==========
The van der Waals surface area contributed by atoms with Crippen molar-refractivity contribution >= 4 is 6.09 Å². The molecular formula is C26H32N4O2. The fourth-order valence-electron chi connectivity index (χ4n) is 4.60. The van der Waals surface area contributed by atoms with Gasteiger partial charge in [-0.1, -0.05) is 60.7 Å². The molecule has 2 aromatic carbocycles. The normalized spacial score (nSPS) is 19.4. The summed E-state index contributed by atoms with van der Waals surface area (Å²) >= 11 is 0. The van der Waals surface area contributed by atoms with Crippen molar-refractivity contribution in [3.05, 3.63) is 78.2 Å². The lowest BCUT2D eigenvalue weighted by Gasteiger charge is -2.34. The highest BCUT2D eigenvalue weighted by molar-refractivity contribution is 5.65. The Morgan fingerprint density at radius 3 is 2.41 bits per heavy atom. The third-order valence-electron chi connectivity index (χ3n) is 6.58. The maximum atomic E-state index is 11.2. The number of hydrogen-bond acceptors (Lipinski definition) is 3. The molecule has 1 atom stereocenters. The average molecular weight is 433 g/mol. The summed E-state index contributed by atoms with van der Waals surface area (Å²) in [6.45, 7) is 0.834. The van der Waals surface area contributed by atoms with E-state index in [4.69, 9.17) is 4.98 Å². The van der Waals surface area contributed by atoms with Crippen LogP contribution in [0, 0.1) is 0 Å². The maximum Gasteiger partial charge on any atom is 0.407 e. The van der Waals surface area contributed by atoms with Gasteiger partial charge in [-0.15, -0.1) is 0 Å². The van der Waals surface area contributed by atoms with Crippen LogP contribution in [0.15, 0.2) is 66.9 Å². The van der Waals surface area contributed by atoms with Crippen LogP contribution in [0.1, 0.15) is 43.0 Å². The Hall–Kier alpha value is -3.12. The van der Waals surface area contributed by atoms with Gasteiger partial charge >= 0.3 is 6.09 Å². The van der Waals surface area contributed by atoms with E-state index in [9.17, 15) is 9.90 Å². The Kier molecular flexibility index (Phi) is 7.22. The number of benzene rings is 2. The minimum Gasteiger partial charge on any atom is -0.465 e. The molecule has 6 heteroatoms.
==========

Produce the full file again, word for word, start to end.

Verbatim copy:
The van der Waals surface area contributed by atoms with Crippen molar-refractivity contribution >= 4 is 6.09 Å². The molecular formula is C26H32N4O2. The fourth-order valence-electron chi connectivity index (χ4n) is 4.60. The van der Waals surface area contributed by atoms with Gasteiger partial charge in [-0.1, -0.05) is 60.7 Å². The molecule has 2 aromatic carbocycles. The normalized spacial score (nSPS) is 19.4. The summed E-state index contributed by atoms with van der Waals surface area (Å²) >= 11 is 0. The van der Waals surface area contributed by atoms with Crippen molar-refractivity contribution in [3.05, 3.63) is 78.2 Å². The lowest BCUT2D eigenvalue weighted by Gasteiger charge is -2.34. The highest BCUT2D eigenvalue weighted by molar-refractivity contribution is 5.65. The Morgan fingerprint density at radius 3 is 2.41 bits per heavy atom. The third-order valence-electron chi connectivity index (χ3n) is 6.58. The maximum atomic E-state index is 11.2. The number of hydrogen-bond acceptors (Lipinski definition) is 3. The molecule has 1 atom stereocenters. The average molecular weight is 433 g/mol. The summed E-state index contributed by atoms with van der Waals surface area (Å²) in [6.45, 7) is 0.834. The van der Waals surface area contributed by atoms with E-state index in [4.69, 9.17) is 4.98 Å². The van der Waals surface area contributed by atoms with Crippen LogP contribution in [0, 0.1) is 0 Å². The maximum Gasteiger partial charge on any atom is 0.407 e. The van der Waals surface area contributed by atoms with Gasteiger partial charge in [-0.15, -0.1) is 0 Å². The van der Waals surface area contributed by atoms with Crippen LogP contribution in [0.15, 0.2) is 66.9 Å². The van der Waals surface area contributed by atoms with Crippen LogP contribution in [0.1, 0.15) is 43.0 Å². The Hall–Kier alpha value is -3.12. The van der Waals surface area contributed by atoms with Gasteiger partial charge >= 0.3 is 6.09 Å². The van der Waals surface area contributed by atoms with E-state index in [9.17, 15) is 9.90 Å². The Kier molecular flexibility index (Phi) is 7.22. The number of benzene rings is 2. The minimum Gasteiger partial charge on any atom is -0.465 e. The molecule has 6 heteroatoms.